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Who Is Giving Thanks This Thanksgiving?

The whole country is giving thanks that the election is over.

“a single event can have infinitely many interpretations.”

“disorganization is a kind of anesthesia” — Jenny Holzer, Truisms

Regardless of our political persuasions, we all make a personal review of what we are thankful. Not having very little or less than last year or less than your parents would, of course, be a cue to talk politics.

We are now more politically watchful in the same way Freud suggested that childhood no longer fades into a mostly forgotten memory for those repeatedly drawn back to it, perhaps, by the latent power of a single event. Curious and curiouser has been the capacity of the American mass psyche to remain disinterested in politics, almost oblivious to it when historical memory shows us that elective representative democracies are fragile — about as fragile as those conditions making the Earth habitable for humans.

This is a giving thanks purely connected to the election of Donald Trump as president of the United States. It’s a listing, but it creates a complex profile as each declaration opens to back stories, qualifications, extensions, deeper thoughts and questions, mystification, and, as in Jenny Holzer’s Truisms, to contradictions and the exposure of a mass psyche loaded with paradox, leaving us with a mystery comparable to the uncertainty principle in physics whereby particles are in two different places at the same time.

This is not a list of empirically validated facts, but of phenomenal perceptions that nonetheless truly and really exist. In the aftermath of the election, what seems to becoming clear is that we did not poll phenomenal perceptions, either because they were hidden, or far removed from a framing of reason and reality that preempted recognizing them. It would seem then that a part of the demos deeply inhabited our shift into a Baudrillard hyperreal while another part has remained watchdog loyal to incontrovertible fact, indisputable evidence and clear conclusions. We observed on November 9 which had the upper hand.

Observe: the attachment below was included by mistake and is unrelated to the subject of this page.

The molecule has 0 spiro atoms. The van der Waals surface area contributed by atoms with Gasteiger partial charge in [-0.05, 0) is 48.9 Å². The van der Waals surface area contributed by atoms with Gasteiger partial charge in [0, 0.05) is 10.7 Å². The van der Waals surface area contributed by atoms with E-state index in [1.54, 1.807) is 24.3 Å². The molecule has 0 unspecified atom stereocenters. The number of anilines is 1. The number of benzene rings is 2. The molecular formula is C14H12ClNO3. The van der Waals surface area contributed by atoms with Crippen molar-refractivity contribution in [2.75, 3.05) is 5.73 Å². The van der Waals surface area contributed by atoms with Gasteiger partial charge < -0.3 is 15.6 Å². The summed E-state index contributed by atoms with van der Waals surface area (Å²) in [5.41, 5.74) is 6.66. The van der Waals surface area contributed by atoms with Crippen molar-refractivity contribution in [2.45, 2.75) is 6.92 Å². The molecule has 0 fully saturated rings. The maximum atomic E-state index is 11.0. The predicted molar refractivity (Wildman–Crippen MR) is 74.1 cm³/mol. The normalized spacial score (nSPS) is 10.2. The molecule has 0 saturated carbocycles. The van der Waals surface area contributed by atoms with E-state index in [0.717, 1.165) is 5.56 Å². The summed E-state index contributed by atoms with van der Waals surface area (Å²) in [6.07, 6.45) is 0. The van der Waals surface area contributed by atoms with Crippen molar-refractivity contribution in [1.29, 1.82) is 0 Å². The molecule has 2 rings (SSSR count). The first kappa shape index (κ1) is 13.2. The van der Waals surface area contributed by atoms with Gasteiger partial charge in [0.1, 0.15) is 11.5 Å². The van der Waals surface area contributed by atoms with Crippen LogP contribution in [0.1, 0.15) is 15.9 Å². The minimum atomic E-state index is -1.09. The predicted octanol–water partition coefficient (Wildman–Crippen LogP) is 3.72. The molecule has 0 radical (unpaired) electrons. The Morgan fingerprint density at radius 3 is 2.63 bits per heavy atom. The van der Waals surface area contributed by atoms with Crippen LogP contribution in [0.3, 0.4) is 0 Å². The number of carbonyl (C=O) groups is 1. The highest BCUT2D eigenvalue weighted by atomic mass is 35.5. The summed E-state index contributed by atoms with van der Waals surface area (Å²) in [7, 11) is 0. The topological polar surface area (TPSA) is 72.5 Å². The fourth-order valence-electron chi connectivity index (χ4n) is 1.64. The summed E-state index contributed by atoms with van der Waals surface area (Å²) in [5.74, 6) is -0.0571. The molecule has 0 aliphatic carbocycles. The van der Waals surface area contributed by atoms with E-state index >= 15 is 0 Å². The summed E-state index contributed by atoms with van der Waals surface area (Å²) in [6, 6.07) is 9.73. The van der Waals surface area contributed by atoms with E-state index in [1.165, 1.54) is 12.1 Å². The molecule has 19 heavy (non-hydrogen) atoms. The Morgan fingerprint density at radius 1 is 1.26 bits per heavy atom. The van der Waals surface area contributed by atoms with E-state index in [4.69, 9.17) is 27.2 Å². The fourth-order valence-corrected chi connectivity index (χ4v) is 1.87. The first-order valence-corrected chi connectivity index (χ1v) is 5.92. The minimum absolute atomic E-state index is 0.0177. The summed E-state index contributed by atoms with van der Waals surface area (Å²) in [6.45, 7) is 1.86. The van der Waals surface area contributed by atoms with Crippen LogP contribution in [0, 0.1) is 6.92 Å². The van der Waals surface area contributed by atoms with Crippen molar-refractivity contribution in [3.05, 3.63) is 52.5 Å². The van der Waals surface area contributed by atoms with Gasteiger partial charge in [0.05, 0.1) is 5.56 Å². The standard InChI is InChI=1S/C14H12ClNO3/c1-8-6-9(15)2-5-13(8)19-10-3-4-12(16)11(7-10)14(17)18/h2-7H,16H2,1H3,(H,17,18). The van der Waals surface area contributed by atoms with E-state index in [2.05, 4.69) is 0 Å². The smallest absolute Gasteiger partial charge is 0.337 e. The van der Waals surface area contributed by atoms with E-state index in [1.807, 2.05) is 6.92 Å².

So, who is happy now?

The whole country is giving thanks that the election is over.

Everyone who believes it is possible to return to the middle class well-being that existed “before,” perhaps in the period 1950-1970 when the lowest quintile of the population experienced the highest raise in median income, or, perhaps before the 2008 Great Recession, in which they had not yet lost 39.1 percent of their net worth.

Those ready to rewrite history.

Everyone Hillary Clinton called “the Deplorables.”

Those now saying, “You didn’t see us or write about or reach us in your polls, but WE ARE HERE.”

The top 10 percent of Americans who have about 80 percent of all net worth.

All those whose wages have not risen in decades, and who work more hours for a lesser quality of life than their parents do.

The top 1 percent of the US population who captured 95 percent of the total growth in American wealth after the Great Recession

The “un-gentrified” — those who lived in the neighborhoods they no longer can afford, but who believe President Trump will regain their possession.

The “gentrified” whose stock portfolios will soar thanks to the unleashing of Wild West Wall Street wheeling and dealing.

Westerners ready to privatize federally owned land.

The top 10 percent who can afford private health and education.

All those on the extreme left who believe a Trump presidency is the quickest, albeit dangerous way, to implode the plutocratic order in the US.